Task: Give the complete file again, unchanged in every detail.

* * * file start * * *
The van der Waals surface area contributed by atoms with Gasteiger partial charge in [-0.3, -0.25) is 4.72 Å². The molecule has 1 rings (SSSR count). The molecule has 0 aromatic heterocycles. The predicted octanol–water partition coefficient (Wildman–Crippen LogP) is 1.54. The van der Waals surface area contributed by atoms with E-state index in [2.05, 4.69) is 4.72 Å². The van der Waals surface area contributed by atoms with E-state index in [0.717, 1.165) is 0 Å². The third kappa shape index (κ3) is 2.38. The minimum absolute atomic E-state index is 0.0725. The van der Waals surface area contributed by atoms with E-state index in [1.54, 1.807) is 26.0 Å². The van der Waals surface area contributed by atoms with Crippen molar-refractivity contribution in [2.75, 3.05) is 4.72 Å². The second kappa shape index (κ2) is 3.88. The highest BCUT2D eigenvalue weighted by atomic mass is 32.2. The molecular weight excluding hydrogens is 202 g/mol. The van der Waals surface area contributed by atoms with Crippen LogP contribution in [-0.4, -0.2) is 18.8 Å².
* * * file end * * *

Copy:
The van der Waals surface area contributed by atoms with Gasteiger partial charge in [-0.3, -0.25) is 4.72 Å². The molecule has 1 rings (SSSR count). The molecule has 0 aromatic heterocycles. The predicted octanol–water partition coefficient (Wildman–Crippen LogP) is 1.54. The van der Waals surface area contributed by atoms with E-state index in [2.05, 4.69) is 4.72 Å². The van der Waals surface area contributed by atoms with E-state index in [0.717, 1.165) is 0 Å². The third kappa shape index (κ3) is 2.38. The minimum absolute atomic E-state index is 0.0725. The van der Waals surface area contributed by atoms with E-state index in [1.54, 1.807) is 26.0 Å². The van der Waals surface area contributed by atoms with Crippen molar-refractivity contribution in [2.75, 3.05) is 4.72 Å². The second kappa shape index (κ2) is 3.88. The highest BCUT2D eigenvalue weighted by atomic mass is 32.2. The molecular weight excluding hydrogens is 202 g/mol. The van der Waals surface area contributed by atoms with Crippen LogP contribution in [-0.4, -0.2) is 18.8 Å².